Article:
The best match ball in the business.
The early 2010s saw very little game-changing football boot innovation by any brand. Most boots were still made from leather, which was around for nearly half a century. This meant that every brand out there knew how to make incredibly soft and luxurious leather uppers, which narrowed the playing field. This all changed after the knit revolution in 2014, which allowed the big brands to take a quantum leap and put distance between themselves and the smaller brands.
While technology has helped the big brands cement their advantage with boots, the reverse seems to be happening with match balls – Nike and adidas are launching new products but they have often been more gimmicky than performance focused.
In the world of footballs, it’s actually a smaller brand that’s quietly making the best balls in the business, thanks to their use of the right technology instead of the most fancy one.
Evolving the ball
Traditionally, the “modern” football was made with a 32 panel outer layer and an internal bladder. While the external materials have changed from leather to synthetic, for durability and to reduce water retention, match balls have largely stayed the same. In the 2006 World Cup, however, the adidas TeamGeist started a new trend by reducing the number of panels on a ball from 32 to 14. Today, both Nike and adidas balls have less than 10 panels – the Nike Merlin has just 4 while the recently released adidas Uniforia OMB has just 6.
“Isn’t a reduction in panels a good thing?”
Theoretically, the reduction in panels means less seams and less air resistance when the ball is in the air. But this has resulted in less stable ball flight because of the reduced resistance. adidas’ World Cup match balls have often been in the centre of controversy due to its inconsistent flight path despite all its “innovations” around the ball’s panel reduction.
The “low-tech” ball that’s Brillant
While unknown to most of the outside world, Derbystar Sportartikel GmbH (who became part of Danish brand Select Sport A/S) has storied pedigree in football production. Select pioneered the 32-panel design in 1962 and was the first company to hand stitch a synthetic ball in 1974. In recent years though, they’ve started to gain visibility again, having become the official match ball for the Bundesliga and Bundesliga 2 for the 2019/2020 season.
The Derbystar APS Brillant, unsurprisingly, uses a 32-panel design and Teijin synthetic (yes that Teijin synthetic) with dimpled textures for better wet-weather grip.
But enough of the history lesson and tech-talk, the question you’re all wondering is – how do they feel? In short – perfect.
Derbystar – the perfect match ball
Most balls require a compromise. A ball that’s easy to control, usually means they feel like a rock when striking. Conversely, a padded surface makes it easy to strike but controls and flies like a balloon. The Derbystar APS Brillant questions the need for a compromise.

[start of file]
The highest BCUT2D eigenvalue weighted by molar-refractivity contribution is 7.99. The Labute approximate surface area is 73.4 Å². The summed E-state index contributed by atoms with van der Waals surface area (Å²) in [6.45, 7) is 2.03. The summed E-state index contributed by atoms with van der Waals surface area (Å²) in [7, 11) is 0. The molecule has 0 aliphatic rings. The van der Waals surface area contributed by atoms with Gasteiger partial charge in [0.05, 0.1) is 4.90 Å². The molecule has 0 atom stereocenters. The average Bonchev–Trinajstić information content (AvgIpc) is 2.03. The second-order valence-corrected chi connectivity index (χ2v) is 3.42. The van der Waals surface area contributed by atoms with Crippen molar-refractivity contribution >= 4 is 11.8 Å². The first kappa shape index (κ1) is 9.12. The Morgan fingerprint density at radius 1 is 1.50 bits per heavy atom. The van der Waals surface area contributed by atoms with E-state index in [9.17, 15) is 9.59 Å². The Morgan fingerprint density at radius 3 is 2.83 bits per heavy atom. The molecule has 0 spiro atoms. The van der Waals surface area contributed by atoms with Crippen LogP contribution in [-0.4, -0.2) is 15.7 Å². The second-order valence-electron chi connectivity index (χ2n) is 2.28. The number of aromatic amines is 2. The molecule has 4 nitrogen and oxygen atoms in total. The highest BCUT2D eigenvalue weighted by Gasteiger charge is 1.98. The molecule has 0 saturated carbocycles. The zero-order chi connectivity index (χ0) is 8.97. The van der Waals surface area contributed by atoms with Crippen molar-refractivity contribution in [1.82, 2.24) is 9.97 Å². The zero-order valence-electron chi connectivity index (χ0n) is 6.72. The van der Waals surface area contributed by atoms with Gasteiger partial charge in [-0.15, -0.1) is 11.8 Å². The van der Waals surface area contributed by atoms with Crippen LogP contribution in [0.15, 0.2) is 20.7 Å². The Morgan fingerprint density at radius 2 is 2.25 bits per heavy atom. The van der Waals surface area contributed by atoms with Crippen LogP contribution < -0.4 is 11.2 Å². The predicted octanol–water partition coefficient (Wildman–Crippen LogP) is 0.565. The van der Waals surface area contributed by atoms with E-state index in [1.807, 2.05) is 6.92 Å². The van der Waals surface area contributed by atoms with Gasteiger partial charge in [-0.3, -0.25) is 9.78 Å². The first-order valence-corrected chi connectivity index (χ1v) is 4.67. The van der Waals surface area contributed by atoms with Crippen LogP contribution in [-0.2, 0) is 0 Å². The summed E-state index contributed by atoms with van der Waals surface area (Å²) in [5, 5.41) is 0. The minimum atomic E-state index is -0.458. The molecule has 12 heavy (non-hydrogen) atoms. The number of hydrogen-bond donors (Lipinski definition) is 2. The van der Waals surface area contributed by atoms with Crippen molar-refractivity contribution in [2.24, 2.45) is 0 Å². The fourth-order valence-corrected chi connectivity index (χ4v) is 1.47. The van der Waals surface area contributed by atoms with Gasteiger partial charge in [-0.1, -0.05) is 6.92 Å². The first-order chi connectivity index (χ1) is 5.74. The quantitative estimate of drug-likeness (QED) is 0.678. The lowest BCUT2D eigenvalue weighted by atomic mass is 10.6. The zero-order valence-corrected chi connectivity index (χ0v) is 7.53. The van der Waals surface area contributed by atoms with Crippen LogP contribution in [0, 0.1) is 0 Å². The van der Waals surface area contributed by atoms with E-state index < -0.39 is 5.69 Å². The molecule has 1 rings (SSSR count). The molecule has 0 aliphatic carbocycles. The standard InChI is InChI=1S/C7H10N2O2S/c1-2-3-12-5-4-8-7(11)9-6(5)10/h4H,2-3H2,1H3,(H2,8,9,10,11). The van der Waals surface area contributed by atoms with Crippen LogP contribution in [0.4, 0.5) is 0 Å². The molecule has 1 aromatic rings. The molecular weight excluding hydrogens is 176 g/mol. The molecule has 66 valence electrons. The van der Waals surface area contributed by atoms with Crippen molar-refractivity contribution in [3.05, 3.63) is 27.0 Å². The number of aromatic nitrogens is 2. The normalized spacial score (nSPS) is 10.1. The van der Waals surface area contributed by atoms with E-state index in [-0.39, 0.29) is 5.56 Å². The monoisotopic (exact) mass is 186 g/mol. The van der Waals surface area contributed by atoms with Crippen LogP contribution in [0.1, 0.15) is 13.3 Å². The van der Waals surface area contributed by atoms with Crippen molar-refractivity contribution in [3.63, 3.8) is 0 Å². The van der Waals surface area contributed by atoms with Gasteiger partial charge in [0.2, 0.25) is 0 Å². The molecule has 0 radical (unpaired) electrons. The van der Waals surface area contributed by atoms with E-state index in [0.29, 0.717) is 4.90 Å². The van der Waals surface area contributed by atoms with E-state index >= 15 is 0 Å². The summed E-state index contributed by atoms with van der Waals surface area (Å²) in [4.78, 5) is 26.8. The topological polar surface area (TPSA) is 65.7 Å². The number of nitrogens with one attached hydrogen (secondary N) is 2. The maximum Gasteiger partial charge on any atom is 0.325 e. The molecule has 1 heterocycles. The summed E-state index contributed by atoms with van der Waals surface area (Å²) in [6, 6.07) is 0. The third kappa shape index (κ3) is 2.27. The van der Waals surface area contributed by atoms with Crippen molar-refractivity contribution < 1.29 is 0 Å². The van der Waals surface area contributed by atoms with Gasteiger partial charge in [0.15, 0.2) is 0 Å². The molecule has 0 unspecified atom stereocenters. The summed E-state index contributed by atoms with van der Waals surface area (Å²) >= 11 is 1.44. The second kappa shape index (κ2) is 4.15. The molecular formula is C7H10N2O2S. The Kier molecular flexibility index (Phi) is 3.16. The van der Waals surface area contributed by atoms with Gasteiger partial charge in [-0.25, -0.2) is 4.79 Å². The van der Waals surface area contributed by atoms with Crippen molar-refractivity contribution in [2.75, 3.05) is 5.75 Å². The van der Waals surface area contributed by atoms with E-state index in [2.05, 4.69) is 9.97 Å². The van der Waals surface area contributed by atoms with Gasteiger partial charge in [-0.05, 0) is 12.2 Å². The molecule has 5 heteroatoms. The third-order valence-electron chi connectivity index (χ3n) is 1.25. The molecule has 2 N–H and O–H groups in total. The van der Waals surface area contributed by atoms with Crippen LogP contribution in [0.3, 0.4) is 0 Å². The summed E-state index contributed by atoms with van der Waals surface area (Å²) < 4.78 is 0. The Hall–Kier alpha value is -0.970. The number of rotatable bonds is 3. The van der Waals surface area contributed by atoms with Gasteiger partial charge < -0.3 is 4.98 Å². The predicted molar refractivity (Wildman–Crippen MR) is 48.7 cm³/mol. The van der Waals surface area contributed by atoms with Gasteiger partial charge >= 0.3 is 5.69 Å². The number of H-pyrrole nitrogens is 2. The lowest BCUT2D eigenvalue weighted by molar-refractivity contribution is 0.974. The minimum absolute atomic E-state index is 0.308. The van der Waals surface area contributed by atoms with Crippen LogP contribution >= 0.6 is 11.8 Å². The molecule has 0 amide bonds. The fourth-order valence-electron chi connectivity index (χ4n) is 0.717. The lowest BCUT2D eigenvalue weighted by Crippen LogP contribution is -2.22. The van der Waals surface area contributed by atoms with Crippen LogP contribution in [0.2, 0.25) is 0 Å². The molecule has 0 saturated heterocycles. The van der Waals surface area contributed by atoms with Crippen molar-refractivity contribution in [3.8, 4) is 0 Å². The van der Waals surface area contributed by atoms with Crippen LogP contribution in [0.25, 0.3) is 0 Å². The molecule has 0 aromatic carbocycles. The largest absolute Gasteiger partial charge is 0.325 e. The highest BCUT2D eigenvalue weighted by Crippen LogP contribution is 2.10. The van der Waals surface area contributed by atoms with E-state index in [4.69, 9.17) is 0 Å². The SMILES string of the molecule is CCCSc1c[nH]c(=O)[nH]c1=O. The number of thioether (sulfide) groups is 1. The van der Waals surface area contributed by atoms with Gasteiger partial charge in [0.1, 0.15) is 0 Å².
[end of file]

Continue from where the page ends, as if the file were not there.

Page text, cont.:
The Derbystar APS Brillant has just the right amount of padding that feels great to strike the ball with, be it hammering those 30-yard screamers or a crossfield ping to switch up the play. The padding adds a nice punchy feel and responsiveness that helps the ball fly through the air. The weight also ensures that you feel adequate feedback when making contact with the ball to better gauge how much oomph you have to give on your next kick.
Taking the ball down from one of those pings did take awhile to get used to at first, because your body expects to make that compromise and lighten your touch for the extra padding, when you don’t need to… But once you get the hang of it, you’ll keep wanting to receive the ball, while trusting the extra cushioning to take the sting off faster passes that have more weight on them.
I personally didn’t find the dimples to have any effect on the ball when dribbling but the weight of the ball meant it travelled a predictable distance when tapping it forward. Passes that carry a little curl on it did feel easier to control. On that same note, the ball did feel less slick on wetter grounds in comparison to balls without any texture.
Adding to the experience was a very true flight in the air. The Derbystar APS Brillant doesn’t swerve unnecessarily in the air – provided you want it to. I’m not an expert, but a friend of mine does the “knuckle-ball” technique well was full of praise for it. Again, the weight made it easier to gauge and apply top-spin on the ball for those dips without unwanted side swerves.
While we haven’t tested it long enough to give our final thoughts on durability, I don’t expect it to be any less durable than other match balls. Pricing-wise, at SG$120 from Tokyo Football, it’s an absolute steal considering that it’s a good 30% cheaper than most match balls.
A star among footballs
This review was particularly difficult to write, because we try to be objective and provide both the pros and cons. In the case of the Derbystar APS Brillant though, I was hard pressed to find any negatives at all.
By sticking to their tried and trusted methods of hand stitching a 32-panel ball, Derbystar have made the best, and pretty much the perfect match ball available out there. Be it pricing, durability or performance, the Derbystar APS Brillant is on another level and I really can’t recommend anything else on the market over it.
Perhaps, one day, we’ll see some genuine innovation with footballs that really blows the smaller brands out of the water again. But until that happens, I’m bravely declaring the Derbystar APS Brillant as the perfect match ball and my pick for all football sessions in the foreseeable future.